ACHRNEWS

Newsletters Are Your Most Profitable Tool

September 10, 2003
All the elements of a strong customer retention program are based on the key ingredient of any significant relationship — regular contact. And by far, the kind of contact that is most useful to the customer and most efficient for you is through a good, strong newsletter program. The best newsletter campaigns give customers rich, interesting information that is useful in helping your customers run their households safely and cost-efficiently. Plus, they bring your company name and logo right into your customers’ homes. It keeps them informed about new products and services too, but does so in a way that shows the customer benefits therein.

Remember, your newsletter should never be solely about heating and air! The point is to retain customer interest, and 2,500 words on the inner workings of an HVAC unit will not do it. In order to be effective and interesting, you should maintain a 60/40 split of “general interest” to “specific field interest” in your editorial split. Send them news they can use, and turn them into customers you can keep.

You need to become an “advisor” to them, not just a “heating and air guy.” Why? It increases your image and professionalism, and, as we all know, “advisors” outsell “salespeople” 4 to 1!

Get to that level by using a great customer retention newsletter.

September is the beginning of your customer retention push. This means sending newsletters to your active customer base (activity within the last 60 months). In cooler climates, begin preseason tuneup or preventive maintenance offers. Warmer climates need “end of season” or other direct response promos. Final call for getting summer’s “non-closed” sales to respond! Make your offer a good one and it’ll sell. (The Hudson Ink PowerPack has proven letters ready for you to use.)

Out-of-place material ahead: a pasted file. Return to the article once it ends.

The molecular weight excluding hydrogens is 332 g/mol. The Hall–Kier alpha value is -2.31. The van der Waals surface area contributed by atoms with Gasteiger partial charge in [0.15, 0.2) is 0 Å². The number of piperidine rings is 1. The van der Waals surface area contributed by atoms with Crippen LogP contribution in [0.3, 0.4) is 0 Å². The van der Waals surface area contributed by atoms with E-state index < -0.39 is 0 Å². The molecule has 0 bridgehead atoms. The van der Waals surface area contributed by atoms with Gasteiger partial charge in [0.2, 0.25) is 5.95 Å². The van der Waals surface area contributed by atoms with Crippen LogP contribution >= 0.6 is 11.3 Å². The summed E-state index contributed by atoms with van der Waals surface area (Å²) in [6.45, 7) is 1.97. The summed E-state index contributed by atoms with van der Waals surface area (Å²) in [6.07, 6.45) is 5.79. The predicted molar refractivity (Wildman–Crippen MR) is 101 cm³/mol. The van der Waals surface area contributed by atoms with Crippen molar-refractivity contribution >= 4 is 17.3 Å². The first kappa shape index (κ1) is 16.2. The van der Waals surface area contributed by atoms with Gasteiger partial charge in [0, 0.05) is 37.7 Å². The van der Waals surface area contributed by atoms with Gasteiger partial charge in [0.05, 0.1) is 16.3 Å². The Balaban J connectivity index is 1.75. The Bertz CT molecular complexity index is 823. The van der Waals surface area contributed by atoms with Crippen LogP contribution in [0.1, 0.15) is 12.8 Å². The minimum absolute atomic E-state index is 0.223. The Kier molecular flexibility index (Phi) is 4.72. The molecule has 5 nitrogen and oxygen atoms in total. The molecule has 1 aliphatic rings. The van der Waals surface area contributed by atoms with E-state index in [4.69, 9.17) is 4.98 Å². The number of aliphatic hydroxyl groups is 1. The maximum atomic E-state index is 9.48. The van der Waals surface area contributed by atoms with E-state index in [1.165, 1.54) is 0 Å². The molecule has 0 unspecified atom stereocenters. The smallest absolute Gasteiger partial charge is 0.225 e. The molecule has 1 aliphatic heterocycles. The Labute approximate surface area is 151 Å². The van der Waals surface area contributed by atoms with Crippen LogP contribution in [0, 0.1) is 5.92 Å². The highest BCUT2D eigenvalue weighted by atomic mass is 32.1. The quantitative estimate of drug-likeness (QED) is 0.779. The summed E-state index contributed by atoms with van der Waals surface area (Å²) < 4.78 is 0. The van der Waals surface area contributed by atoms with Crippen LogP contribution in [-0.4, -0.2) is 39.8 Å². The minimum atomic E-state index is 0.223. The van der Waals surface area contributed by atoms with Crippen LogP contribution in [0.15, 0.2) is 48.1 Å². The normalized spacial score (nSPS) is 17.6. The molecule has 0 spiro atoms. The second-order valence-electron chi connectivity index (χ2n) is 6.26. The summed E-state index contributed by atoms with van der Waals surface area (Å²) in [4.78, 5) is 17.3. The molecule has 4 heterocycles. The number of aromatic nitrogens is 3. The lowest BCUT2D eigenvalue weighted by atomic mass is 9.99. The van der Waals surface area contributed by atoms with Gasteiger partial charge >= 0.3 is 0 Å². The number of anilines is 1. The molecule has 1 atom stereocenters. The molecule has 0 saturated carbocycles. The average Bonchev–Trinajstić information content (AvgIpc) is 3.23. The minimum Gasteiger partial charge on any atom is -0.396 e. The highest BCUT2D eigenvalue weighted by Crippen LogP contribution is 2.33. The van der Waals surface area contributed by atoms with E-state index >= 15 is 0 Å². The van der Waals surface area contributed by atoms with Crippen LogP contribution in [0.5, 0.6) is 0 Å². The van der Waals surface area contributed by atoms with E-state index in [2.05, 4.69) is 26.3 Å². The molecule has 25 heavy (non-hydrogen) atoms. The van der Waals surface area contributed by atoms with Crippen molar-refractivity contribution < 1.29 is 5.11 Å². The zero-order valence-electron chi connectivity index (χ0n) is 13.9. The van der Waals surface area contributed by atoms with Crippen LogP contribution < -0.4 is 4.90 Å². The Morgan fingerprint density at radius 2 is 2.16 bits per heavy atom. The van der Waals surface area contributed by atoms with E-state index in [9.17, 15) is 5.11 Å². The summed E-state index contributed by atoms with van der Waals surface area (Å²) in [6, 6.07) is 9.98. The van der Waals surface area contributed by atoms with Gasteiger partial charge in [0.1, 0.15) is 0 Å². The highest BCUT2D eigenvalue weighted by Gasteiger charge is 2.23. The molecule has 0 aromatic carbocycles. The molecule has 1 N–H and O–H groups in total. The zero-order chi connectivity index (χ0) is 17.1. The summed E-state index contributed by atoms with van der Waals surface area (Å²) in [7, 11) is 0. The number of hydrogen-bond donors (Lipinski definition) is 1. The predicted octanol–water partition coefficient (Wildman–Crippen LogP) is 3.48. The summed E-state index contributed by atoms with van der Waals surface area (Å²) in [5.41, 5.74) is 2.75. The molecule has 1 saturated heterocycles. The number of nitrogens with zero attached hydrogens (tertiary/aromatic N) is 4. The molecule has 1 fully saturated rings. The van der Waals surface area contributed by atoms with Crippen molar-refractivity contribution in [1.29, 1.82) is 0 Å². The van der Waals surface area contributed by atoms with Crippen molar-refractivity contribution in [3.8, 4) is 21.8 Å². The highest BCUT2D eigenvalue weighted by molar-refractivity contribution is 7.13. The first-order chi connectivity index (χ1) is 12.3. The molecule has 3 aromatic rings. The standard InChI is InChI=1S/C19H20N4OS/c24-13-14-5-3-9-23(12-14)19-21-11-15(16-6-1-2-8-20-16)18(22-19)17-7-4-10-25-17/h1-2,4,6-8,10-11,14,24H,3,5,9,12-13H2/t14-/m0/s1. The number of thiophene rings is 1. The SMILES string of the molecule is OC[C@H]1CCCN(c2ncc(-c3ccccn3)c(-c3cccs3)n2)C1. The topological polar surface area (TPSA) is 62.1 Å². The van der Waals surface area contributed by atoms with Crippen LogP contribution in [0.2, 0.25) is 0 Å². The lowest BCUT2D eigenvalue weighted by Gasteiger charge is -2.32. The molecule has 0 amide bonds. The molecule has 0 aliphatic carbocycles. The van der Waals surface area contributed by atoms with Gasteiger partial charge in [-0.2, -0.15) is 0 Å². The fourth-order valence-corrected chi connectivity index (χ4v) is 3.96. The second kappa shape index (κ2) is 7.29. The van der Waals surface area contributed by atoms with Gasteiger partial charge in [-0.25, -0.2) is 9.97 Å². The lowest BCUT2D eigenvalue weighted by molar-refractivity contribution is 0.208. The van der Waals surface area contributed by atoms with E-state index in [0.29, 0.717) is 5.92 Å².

Media Watch

Newspapers: Cooler climates can use a direct response service ad or insert. Plumbing preventive maintenance offers can begin too. Warmer areas must focus on direct response air conditioner replacement offers to rid inventory and keep installers busy. Discounts or incentives apply. TOMA (top-of-mind awareness) ads should be running.

Direct mail letters: Make sure your letters to non-closed sales have gone out. Target direct mail letters for an end-of-season air conditioner offer (warmer climates) offering reduced price or “last year’s price” to spur installations. Deferred payments work well, too. Send kitchen and bath upgrade offers. Fall is a prime time for home remodeling.

Postcards: Service postcards for tuneups and preventive maintenance can go out in cooler climates to increase service leads. Make hard-hitting value points. Get your service department trained on “up-selling” maintenance agreements.

Radio: Unless you have a radio contract and/or strong radio presence, pull back in this media. Occasionally, a support ad for service or replacement that echoes your print offer can work well.

On-hold messages: These should be about service and preventive maintenance now.

Yellow Pages: Have an ad designed that pulls leads. Fax your ad to us for a free critique.

In our October tips, we will discuss weather changes, which support more preventive maintenance and tuneup business. Any newsletter leads should be worked. IAQ business heats up. Be ready.

Adams Hudson is president of Hudson, Ink. He can be reached at 800-489-9099, 334-262-1115 (fax), or www.hudsonink.com.

Publication date: 09/15/2003